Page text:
Houses are nonetheless flying off the shelf in metro Denver and just about in all places else – The Denver Publish
A year ago in September, it took 15 days on average for a home to go under contract in metro Denver, according to Zillow. Last month, homes took only six days to find a buyer.
Entry-level homes were snapped up in just four days on average, and even the most expensive homes, which can linger, took only 10 days to find a buyer.
Metro Denver’s market has run this hot before, but always in the spring and summer, not at the start of fall when the kids are already back in school.
“Normally, the housing market begins to slow down around this time of year as the weather cools and buyer activity fades, but it’s 2020, and nothing is normal this year,” said Zillow senior economist Chris Glynn in his report. “Instead of slowing down, we’re seeing the housing market continue to speed up as autumn continues.”
Nationally, homes spent an average of 16 days on the market, a significant improvement from last year. And as fast as homes are moving in metro Denver, it isn’t the speediest market. The ones that are may come as a surprise.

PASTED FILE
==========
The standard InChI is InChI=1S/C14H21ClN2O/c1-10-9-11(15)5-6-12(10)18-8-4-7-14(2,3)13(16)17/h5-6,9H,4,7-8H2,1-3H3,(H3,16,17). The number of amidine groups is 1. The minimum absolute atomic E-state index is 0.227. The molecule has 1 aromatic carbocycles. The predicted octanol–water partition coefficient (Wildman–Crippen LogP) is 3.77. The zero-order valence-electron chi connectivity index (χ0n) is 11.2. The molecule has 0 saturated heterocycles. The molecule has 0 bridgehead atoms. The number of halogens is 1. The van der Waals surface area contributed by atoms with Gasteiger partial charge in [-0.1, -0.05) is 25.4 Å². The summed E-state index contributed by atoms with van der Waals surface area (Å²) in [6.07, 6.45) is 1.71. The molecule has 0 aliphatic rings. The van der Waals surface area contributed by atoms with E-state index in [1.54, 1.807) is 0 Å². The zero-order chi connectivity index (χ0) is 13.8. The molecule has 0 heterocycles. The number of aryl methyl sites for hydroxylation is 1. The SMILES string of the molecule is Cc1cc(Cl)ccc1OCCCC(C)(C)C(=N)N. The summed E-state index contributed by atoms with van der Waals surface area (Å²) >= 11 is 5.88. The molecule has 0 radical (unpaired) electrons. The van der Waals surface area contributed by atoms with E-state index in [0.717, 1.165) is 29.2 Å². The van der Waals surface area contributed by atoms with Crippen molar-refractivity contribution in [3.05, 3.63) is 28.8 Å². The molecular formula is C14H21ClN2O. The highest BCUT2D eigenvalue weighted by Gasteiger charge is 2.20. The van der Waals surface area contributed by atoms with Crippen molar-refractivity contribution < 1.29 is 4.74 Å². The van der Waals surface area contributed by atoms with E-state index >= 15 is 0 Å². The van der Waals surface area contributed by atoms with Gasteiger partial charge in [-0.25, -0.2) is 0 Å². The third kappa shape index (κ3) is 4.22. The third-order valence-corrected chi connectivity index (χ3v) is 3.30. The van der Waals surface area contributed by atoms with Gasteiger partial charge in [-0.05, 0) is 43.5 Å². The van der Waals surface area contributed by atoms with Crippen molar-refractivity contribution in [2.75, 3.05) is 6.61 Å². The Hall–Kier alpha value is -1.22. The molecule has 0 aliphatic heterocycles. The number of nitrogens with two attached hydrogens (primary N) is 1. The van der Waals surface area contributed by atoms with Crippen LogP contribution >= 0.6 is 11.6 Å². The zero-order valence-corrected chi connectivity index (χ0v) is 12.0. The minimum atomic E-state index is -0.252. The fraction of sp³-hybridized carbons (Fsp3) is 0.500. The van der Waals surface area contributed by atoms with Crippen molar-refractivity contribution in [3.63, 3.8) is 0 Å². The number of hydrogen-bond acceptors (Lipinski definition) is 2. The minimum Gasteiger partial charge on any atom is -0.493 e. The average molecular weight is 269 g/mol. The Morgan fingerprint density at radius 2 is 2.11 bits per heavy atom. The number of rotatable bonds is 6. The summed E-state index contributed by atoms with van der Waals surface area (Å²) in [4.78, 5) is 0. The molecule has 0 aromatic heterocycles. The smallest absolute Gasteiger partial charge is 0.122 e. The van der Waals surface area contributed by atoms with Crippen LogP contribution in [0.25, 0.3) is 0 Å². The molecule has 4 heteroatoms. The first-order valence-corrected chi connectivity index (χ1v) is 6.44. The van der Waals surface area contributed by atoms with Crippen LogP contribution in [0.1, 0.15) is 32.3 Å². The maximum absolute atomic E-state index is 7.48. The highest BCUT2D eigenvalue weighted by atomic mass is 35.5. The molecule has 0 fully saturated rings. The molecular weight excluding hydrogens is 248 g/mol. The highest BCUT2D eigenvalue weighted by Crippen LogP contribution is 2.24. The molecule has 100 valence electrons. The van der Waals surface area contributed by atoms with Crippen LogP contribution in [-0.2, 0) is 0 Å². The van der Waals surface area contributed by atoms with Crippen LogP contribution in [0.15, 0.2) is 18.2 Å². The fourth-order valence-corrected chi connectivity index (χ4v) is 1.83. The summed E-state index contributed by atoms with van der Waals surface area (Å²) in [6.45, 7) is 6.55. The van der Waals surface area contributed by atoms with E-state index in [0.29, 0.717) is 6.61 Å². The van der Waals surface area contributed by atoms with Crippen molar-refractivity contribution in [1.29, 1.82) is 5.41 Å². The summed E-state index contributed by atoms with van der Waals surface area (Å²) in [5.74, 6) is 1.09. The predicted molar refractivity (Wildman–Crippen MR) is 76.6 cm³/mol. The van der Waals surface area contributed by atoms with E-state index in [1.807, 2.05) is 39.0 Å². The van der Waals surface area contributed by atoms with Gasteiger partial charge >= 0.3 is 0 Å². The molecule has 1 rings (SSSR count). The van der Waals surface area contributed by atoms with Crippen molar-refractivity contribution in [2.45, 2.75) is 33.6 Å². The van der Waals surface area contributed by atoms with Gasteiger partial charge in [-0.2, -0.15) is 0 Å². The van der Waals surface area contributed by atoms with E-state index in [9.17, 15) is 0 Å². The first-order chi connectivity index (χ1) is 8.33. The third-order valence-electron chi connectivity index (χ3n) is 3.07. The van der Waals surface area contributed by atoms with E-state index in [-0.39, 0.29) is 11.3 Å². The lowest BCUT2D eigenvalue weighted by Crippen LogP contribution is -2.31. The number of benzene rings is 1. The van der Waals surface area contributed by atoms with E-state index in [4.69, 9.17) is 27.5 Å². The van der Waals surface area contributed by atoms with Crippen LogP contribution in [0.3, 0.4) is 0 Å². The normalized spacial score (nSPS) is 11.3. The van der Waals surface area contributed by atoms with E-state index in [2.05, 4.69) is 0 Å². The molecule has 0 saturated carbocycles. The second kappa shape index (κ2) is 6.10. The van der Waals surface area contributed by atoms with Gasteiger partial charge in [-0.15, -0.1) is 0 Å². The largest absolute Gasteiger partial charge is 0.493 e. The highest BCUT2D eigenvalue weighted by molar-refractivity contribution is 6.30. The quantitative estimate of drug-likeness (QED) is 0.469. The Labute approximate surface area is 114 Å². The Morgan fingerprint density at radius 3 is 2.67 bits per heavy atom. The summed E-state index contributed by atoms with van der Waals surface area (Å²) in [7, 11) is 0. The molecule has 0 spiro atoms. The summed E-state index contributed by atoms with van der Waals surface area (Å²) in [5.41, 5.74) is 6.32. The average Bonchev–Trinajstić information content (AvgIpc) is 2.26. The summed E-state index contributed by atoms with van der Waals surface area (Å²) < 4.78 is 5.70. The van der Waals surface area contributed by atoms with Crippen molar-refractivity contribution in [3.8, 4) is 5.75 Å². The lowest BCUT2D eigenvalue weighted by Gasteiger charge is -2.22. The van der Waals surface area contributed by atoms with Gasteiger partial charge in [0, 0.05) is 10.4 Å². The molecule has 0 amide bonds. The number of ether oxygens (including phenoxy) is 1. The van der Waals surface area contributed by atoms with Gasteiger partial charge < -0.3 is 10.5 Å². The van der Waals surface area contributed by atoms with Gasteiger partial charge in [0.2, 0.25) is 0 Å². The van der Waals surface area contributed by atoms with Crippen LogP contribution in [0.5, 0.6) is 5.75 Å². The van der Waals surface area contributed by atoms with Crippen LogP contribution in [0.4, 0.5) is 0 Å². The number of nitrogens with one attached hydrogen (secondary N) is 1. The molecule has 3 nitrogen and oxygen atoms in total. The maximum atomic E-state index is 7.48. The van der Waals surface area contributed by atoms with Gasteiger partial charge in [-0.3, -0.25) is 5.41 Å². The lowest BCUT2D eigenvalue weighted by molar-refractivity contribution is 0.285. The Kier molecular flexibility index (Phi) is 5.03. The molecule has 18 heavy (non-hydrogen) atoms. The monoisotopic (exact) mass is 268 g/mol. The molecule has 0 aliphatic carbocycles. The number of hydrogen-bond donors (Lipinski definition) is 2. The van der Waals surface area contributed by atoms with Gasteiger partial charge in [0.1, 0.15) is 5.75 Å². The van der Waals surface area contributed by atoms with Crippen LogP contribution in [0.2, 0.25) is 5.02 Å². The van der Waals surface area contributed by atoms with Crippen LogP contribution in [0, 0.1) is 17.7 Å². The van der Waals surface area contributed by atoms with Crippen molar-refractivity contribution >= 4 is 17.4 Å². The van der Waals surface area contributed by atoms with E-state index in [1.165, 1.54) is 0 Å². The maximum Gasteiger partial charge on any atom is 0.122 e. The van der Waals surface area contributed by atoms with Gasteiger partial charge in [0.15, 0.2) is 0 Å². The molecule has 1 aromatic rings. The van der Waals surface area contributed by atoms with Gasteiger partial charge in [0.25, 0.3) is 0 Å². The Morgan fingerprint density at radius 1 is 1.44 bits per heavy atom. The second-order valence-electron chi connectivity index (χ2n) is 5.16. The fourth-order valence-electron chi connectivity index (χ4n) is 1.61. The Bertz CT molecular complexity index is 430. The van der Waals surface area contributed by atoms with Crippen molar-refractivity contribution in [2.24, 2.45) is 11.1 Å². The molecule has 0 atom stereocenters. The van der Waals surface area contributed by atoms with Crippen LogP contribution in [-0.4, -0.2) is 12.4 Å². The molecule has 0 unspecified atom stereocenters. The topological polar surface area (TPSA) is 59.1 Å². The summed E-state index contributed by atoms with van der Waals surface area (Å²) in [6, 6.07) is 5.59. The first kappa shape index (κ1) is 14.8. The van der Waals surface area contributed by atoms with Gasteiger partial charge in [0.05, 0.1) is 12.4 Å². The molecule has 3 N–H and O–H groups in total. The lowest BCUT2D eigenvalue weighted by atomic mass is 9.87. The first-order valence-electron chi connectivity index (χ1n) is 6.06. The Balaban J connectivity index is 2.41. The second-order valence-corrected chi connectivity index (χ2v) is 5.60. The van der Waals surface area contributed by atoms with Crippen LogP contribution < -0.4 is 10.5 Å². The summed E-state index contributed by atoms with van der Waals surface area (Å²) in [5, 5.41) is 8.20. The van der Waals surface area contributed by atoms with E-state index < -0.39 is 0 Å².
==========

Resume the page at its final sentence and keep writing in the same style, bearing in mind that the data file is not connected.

Homes in Kansas City, Mo.; Columbus, Ohio, and Cincinnati all took only four days on average to go under contract. Entry-level listings in Cincinnati were claimed within two days, the time that Amazon Prime strives to deliver packages in.
“With many people re-examining their housing situation during the pandemic, relatively affordable metros are often moving more quickly because barriers to homeownership are lower for prospective buyers,” Glynn in an email.
Renters can scrape up the downpayment more easily in more affordable markets. After sitting atop what seemed like a bottomless supply of unwanted homes for sale, the housing inventory in Midwestern cities is tightening up in a big way.
“Inventory is well below where it was last year across the country, and it’s down even more in the Midwest metros that are currently moving the fastest, another reason buyers would need to strike quickly on homes that catch their eye,” he said.
Does that mean former metro Denver residents are trading their Broncos jerseys for ones from the Chiefs, Colts or Bengals? The tight market here suggests an exodus is not underway, at least among homeowners. And the Urban Land Institute in its Emerging Trends in Real Estate report for 2021 continues to rank Denver as one of the six favorite boomtowns when it comes to attracting young workers.
Zillow does offer up an interesting tidbit though. In July 2019, 0.9% of the page views on Zillow of Kansas City area homes came from searchers based in the Denver area. This July, 3.7% of the viewers snooping around in Kansas City were based in metro Denver. Moving no, but looking, maybe.